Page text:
We homeschool.  I am their teacher.  I teach them history, language arts, math, science, geography, art, sewing, knitting, to name a few.  We have lessons on a variety of subjects that intersect.  Most times I simply introduce things and they run with it. In the beginning, I lead and by the end I just facilitate.

And sometimes we make up strange games because that’s what we need. More on that at the end of the post…

dance party3

This method works for our family.  I give them a taste to whet their curiosity, to whet their appetite for learning.

And frankly, the only thing that matters, as their parent and as their teacher, is not what I say.  It’s what I do.

Let me say that again.

It’s what I do.

A lot of parents ask me how I do it, raise the five kids, maintain a creative life, and look happy doing it.  If we choose a life path that fulfills us, my children are learning to do the same.  They are always watching.  And they often reflect back what they are absorbing around them.

When we practice a morning ritual, they are learning discipline and gratitude.

When we make a commitment to creativity, they are learning the importance of passion and thinking differently.

When we have outbursts of anger, impatience, and frustrations, they learn that we are not perfect and that’s ok.

When we apologize to them and in front of them, they learn how to make amends and ask forgiveness.

When we let go of the past, they learn how to forgive.

When we make mistakes and fail, they learn how to fall and rise with grace and that a second chance is always there.

When we choose to empathize, they learn compassion.

When we stop what we are doing to listen, they learn how important they are.

When we are honest about needing a break or time to exercise, they learn self-care.

When we ask for help, they learn humility and how to recognize their own limitations.

When my husband and I make the effort to spend time together, they learn how to care for a relationship.

When we inject my sense of humour into our day or to break the tension, they learn that life can be joyful and playful.

When we notice a sky’s colours or the shape of clouds, they learn wonder and awe.

When we greet our day or night by being outside or go for a walk, they learn to appreciate nature.

When we are conscious of how we feed our bodies, they learn to respect and revere their own bodies.

When we focus on how we feel and how strong and energetic we are, they learn beauty is in the function of their body and not the form.

When we give them time to follow an interest, they learn to love learning.

When I say maybe to their wildest imagination, they learn to dream big.

When we travel, they learn to broaden their horizon and to respect other ways of doing and seeing things.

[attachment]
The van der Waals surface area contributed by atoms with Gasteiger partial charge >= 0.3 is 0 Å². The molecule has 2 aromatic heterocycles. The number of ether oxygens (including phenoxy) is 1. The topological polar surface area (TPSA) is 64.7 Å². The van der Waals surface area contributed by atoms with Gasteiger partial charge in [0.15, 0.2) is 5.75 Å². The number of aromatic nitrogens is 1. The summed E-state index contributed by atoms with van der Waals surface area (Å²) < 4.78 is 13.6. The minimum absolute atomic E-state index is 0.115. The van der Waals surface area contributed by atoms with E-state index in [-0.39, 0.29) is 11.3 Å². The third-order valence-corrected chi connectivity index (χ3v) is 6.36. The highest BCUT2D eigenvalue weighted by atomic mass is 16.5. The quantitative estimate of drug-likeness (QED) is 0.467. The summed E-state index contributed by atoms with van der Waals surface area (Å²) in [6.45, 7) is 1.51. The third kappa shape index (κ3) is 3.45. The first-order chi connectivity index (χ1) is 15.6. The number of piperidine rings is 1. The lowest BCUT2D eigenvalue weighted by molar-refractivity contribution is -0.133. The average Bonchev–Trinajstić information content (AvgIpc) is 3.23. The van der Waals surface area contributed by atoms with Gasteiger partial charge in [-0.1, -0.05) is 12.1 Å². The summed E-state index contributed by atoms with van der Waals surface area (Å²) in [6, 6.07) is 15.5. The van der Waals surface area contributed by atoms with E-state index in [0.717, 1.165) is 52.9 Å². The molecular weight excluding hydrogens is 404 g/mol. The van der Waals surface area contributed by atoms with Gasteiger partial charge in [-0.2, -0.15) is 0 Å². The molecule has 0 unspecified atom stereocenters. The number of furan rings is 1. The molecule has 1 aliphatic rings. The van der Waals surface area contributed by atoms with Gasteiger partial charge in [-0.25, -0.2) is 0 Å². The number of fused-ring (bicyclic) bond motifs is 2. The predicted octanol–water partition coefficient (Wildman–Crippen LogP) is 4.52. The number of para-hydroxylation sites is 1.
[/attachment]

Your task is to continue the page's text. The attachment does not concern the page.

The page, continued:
When we slow down and make deliberate choices with what we do, they learn how to value their time.

When we are honest with our finances and we have to make choices as a family, they learn opportunity cost.

When we listen, they learn that they don’t have to shout.

When we are afraid to take a risk to follow our heart and leap anyway, they learn courage.

When we choose love, they learn that it’s a choice.

When we forget to do all these things but try again to do better tomorrow, they learn how to be human.

This would be the advice that I give to all new parents, parents who feel like they are flailing, parents who feel overwhelmed with all the decisions in front of them, parents who homeschool, parents who have their kids in school, parents who feel like they’ve lost their chance with their older children, parents who feel guilty that they didn’t give enough to their children, parents who work so hard in and out of the home.

It’s hard.  I get tired. I am not perfect.  I make mistakes.  I scream and yell and hurt.  I choose anger and righteousness. But in each moment, I have a choice.  There is always a small shift that can be made.  It’s never too late.  A family dinner at the dining table after a day of impatience and busy. A bedtime apology and a promise to them to try again tomorrow.  (You have no idea how many times I have done that one.)  Or a dance party where you are the bucking bronco dancing to music trying to shake the kids off of you.  A new one I invented yesterday to show them I love them and sorry I may have been cranky and tired while dad is away…

dance party


dance party2


100 scribbles…hurriedly writing the here and now.

#100scribbles on instagram






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One response to “8.”

  1. […] The second step is gratitude.  The third step is paying it forward because one kind act really begets another…hence the bucking bronco game I initiated. […]

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